# Power supply for medium-scale 74HC TTL circuit

I've developed an 8-bit computer, in the same vein as Ben Eater's wonderful 8-bit computer series. It's based on a collection of 74HCxx-series ICs, and fits (in theory!) on a single PCB board. I'm currently analyzing power supply requirements, and suspect 5 V, 2 A might not be enough.

My components, and their peak current draws, are roughly:

• 10x 74HC04 (Not gate): 20 mA
• 49x 74HC08 (And gate): 20 mA
• 18x 74HC32 (Or gate): 20 mA
• 29x 74HC86 (Xor gate): 20 mA
• 12x 74HC157 (2x nibble multiplexer): 20 mA
• 9x 74HC273 (8-bit Register): 20 mA
• 4x 62256 (32-kilobyte RAM): 70 mA
• ~50 green LEDs: 20 mA
• Handful of others

Back of napkin math suggests max. ~4 A, but this feels very high. Based on number of components, what would be a reasonable power supply for such a circuit?

• HC is not TTL type but CMOS type. Each logic gate would surely not consume 20mA unless you put 20mA worth of load on it. If all your LEDs are on, it would already consume 1A. And it would be sufficient to run them at some bright enough current, instead of forcibly at the rated 20mA. Commented Nov 27, 2022 at 0:37
• 20W: you can get that in a wall-wart, but 74HC will have different power draw depending on how high the clock speed is. Commented Nov 27, 2022 at 0:43
• You can definitely save some current on the LEDs. Most cheap LEDs are perfectly visible with 5 mA through them (you may find that 20 mA is too bright, even), and I've even used one for a power-sensitive application before that's visibly on with less than 0.5 mA. Commented Nov 27, 2022 at 0:46
• @Hearth I've used the high efficiency LEDs (2 mA) at 500 uA and they are (to me) just fine. I like them. Pricier, though, back when I was considering them more.
– jonk
Commented Nov 27, 2022 at 1:26
• As SamGibson suggests, these numbers doesnt make sense at all. The 74HC08 draws a maximum of 20uA. Same as the '04. You are a factor of 1000 off... Commented Nov 27, 2022 at 18:52

Are you really running the LEDs at 20mA?

Most modern LEDs when used as indicators only need 1-2 mA to be adequately bright. I usually use a 1k or 2.2k resistor for the LEDs when driving them from 5V rather than the 220 ohm as in the linked reference.

The LEDs will probably be the dominant consumption and if you run them at 2mA each that is a total of 100mA when all lit.

CMOS logic consumes sub-microamp supply current at room temperature when idle and only a very short burst of current when actually switching. Most of the logic at any moment will not be changing state so will consume very little current.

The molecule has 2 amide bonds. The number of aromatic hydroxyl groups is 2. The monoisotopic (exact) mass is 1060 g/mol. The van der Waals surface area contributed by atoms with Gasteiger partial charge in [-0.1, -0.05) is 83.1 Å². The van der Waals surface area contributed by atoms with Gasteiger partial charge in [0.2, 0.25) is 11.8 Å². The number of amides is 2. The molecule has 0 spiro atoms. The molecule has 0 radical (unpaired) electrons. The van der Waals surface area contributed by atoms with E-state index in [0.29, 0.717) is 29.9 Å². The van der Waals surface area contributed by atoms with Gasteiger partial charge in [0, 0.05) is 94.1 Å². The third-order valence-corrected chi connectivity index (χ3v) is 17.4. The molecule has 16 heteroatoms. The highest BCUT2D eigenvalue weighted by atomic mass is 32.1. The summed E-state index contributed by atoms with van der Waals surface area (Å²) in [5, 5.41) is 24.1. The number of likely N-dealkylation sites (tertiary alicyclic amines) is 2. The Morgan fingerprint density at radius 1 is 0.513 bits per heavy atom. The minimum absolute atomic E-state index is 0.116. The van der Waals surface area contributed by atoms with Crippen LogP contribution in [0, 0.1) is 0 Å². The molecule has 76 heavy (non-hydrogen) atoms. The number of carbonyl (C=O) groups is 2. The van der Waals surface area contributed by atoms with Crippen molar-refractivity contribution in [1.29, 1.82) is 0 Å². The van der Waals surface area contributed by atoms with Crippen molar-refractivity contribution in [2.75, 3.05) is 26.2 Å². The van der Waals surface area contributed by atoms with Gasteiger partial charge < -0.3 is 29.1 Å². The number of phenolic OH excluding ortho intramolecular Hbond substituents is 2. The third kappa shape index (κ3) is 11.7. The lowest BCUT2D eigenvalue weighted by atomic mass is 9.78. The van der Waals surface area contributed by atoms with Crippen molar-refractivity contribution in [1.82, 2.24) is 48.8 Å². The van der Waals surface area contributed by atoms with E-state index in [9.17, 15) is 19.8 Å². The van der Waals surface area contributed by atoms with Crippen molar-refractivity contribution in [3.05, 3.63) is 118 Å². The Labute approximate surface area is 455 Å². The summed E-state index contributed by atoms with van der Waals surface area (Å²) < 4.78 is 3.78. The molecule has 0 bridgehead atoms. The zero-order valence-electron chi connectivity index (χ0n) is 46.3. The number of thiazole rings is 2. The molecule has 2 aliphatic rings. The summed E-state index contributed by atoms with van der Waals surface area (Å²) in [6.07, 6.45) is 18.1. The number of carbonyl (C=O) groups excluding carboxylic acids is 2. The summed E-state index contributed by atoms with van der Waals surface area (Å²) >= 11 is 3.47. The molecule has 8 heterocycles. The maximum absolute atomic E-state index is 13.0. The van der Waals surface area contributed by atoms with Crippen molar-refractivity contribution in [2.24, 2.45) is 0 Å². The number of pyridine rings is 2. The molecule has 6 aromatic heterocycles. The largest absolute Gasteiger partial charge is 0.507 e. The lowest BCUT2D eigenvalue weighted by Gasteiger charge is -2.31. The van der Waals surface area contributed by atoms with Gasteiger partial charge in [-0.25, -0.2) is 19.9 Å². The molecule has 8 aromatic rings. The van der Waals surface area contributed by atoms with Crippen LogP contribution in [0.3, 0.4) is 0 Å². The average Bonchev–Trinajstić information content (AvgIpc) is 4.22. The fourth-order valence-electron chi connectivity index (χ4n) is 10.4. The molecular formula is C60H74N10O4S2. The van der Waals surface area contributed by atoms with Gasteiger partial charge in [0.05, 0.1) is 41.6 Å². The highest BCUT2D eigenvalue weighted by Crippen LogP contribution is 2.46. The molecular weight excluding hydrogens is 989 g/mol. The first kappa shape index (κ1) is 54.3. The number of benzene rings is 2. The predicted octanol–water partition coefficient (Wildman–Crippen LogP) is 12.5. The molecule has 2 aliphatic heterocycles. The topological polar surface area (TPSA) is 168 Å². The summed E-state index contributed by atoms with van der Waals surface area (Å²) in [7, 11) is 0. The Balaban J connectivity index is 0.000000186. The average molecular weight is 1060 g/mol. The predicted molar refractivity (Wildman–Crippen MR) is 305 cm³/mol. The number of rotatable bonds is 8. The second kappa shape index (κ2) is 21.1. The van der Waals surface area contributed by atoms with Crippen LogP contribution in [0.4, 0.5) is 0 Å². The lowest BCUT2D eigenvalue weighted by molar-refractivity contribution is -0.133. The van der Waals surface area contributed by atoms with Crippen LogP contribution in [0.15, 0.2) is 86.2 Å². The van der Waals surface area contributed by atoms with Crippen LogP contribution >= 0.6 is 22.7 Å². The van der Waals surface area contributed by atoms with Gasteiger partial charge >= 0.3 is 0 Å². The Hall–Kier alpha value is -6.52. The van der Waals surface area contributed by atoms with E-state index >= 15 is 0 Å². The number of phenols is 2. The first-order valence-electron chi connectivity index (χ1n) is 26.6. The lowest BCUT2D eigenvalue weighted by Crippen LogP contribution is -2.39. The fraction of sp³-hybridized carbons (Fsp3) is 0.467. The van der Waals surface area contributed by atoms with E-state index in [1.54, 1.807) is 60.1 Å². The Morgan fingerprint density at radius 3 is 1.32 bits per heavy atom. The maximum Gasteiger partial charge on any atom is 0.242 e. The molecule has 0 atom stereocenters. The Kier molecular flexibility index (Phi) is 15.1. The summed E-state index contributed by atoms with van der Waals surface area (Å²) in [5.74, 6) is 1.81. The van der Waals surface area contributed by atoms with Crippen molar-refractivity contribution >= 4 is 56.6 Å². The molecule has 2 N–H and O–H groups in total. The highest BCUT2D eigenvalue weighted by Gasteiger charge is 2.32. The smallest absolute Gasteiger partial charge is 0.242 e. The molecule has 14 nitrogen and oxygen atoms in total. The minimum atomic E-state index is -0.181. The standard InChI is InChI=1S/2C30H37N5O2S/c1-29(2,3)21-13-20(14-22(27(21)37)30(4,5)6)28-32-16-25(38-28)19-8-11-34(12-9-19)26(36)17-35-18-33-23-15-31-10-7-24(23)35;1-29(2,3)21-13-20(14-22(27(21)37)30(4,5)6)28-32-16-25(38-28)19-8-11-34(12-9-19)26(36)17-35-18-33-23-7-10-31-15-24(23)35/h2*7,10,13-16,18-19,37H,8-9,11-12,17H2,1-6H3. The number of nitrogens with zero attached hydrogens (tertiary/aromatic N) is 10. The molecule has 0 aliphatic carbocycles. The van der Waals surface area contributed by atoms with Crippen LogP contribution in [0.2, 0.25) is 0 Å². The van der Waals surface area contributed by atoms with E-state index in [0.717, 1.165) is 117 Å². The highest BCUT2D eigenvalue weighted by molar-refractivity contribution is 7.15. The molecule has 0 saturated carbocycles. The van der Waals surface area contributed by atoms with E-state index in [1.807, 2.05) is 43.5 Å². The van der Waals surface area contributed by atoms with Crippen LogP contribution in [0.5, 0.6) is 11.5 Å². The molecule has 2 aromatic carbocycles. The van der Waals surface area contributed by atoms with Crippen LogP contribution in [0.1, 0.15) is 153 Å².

What frequency are you running the logic at?

The power consumption of CMOS logic increases proportionally with frequency of operation.

The link you reference only uses a few hundred Hertz for the clock in which case the total logic consumption will be very low, maybe only a milliamp or two.

I expect the power supply you already have will be more than adequate.

Do ensure that you have adequate decoupling for all devices - the surge of current can cause problems because of the inductance of the power wiring.

• Thank you - this sounds much more reasonable to me. Commented Nov 30, 2022 at 15:54

Chances are that your current is going to be overwhelmingly dominated by the LED currents. Those CMOS parts draw almost no static current, and a dynamic current will only come into play if you have many MHz clock frequency. As others have said, I would suggest much lower LED currents. Try and see what is acceptable, but 1-3mA is probably more than adequate. So use appropriate resistors to get that current. I would be very comfortable with a vanilla 2A supply as used for a Raspberry Pi unless you insist on blindingly bright LEDs (and even then, that would leave a huge 1A for everything else, so you'd still be okay).

Here is an emulated 4-bit microcomputer with visible registers, PC, ALU and a block of memory (a "badge" about 180mm x 90mm). It runs from 2 AA batteries drawing about 20mA average total as shown! The LEDs are not crazy bright in an office setting, but are very visible in somewhat subdued light.

4A at 5V is 20W: you can get that in a wall-wart.

But 74HC will have different power draw depending on how high the clock speed is. If 2A is not enough, just reduce the clock speed until it is.